December 2, 2021
Donor solicitation is a process, not just an event. It’s an opportunity to gauge a prospective donor’s interest, followed by an open invitation to invest in your school. Solicitation is a time to investigate donor enthusiasm and identify opportunities that resonate with them.
The donor process involves several meetings—maybe handled by multiple solicitors or a team—and always a formal invitation.
Building Your Solicitation Team
You’ve identified a prospect—someone who has a strong commitment to your school and a track record of giving. They’re involved with the school and you know their passions. Now, you’re preparing for a fundraising approach.
First, decide who will connect with them. Create a solicitation team that can communicate your donors' values.
There are three solicitation roles:
- Cultivator: Someone whose relationship with the prospect can secure a meeting.
- Communicator: Someone who articulates the vision for the school and the project.
- Solicitor: The person who extends the invitation.
In identifying team members, consider:
- the School Head or another member of the Leadership Team;
- existing donors who can invite others;
- staff members who represent the prospect’s area of interest;
- and influential members of your school community (e.g., Trustees, parents, and graduates).
The Solicitation Conversation
When the solicitation team meets with a selected prospect, there are many elements that provide a foundation for their interaction. This process often requires multiple visits to build a solid relationship where all questions and concerns are addressed. This will ultimately leave them feeling great about the gifts they have pledged.
Avoid intimidating the prospect with multiple team members present. Invite only key members to the meeting.
The “fundraising ask” can be an uncomfortable task for any fundraiser. But with the right approach, you can eliminate the mystery and get the donations you need to support your school. Here’s how.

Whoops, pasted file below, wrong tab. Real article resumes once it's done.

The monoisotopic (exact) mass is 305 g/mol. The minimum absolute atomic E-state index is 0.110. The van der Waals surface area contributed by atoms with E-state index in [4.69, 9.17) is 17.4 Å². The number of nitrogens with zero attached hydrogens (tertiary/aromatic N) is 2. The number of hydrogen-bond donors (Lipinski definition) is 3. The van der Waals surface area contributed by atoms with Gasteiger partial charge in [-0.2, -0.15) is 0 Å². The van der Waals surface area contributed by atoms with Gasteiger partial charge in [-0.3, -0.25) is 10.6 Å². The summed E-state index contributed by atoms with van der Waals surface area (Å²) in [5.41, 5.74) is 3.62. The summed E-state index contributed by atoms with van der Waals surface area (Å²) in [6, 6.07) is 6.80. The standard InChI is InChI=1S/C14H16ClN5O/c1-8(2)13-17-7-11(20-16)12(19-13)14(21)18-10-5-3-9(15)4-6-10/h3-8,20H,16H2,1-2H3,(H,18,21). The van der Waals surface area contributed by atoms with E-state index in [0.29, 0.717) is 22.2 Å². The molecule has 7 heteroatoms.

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Never Assume Anything
This step in the solicitation is all about relationship building. Never guess at what interests your prospect; sometimes a donor’s passion is not immediately clean. A parent who never attended sporting events may still be interested in your athletics program.
If you’ve identified a donor who made a contribution in the past, the next question might be: “Based on your interest in this project and your past generosity, would you consider supporting our new campaign and making a leadership gift?”
If the answer is “yes,” agree on the gift amount, work out the details if it’s a particular gift (e.g., a scholarship or naming opportunity), and move to the close. If the response is “no” or “not yet,” you’ll need to reevaluate your approach. (Stay tuned for a follow-up article in The Source about how to handle a “no.”)
Always Show Your Gratitude
Formalizing the giving level and process is just that—a formality. But what’s going to keep inspiring your donors to give annually is how they see their money in action. The final step in any solicitation is to follow up with a thank-you note conveying your gratitude for the prospect’s gift or willingness to consider your school.
But take your gratitude to the next level by showing them their donation’s impact. Donors continue to contribute when the school recognizes and appreciates them, and when they know their gifts made a difference and were used as intended.
That means, stay in communication with them long after their check is cashed. Share the ongoing impact their donation has made—and always thank them for their contribution.
While you may need to pivot your solicitation strategies as we continue to emerge from the pandemic, maintain the values of flexibility, consistency, intentionality, enthusiasm, and creativity. By staying focused on the beneficiaries of money raised—the students—your heart and intentions will guide you through each decision.
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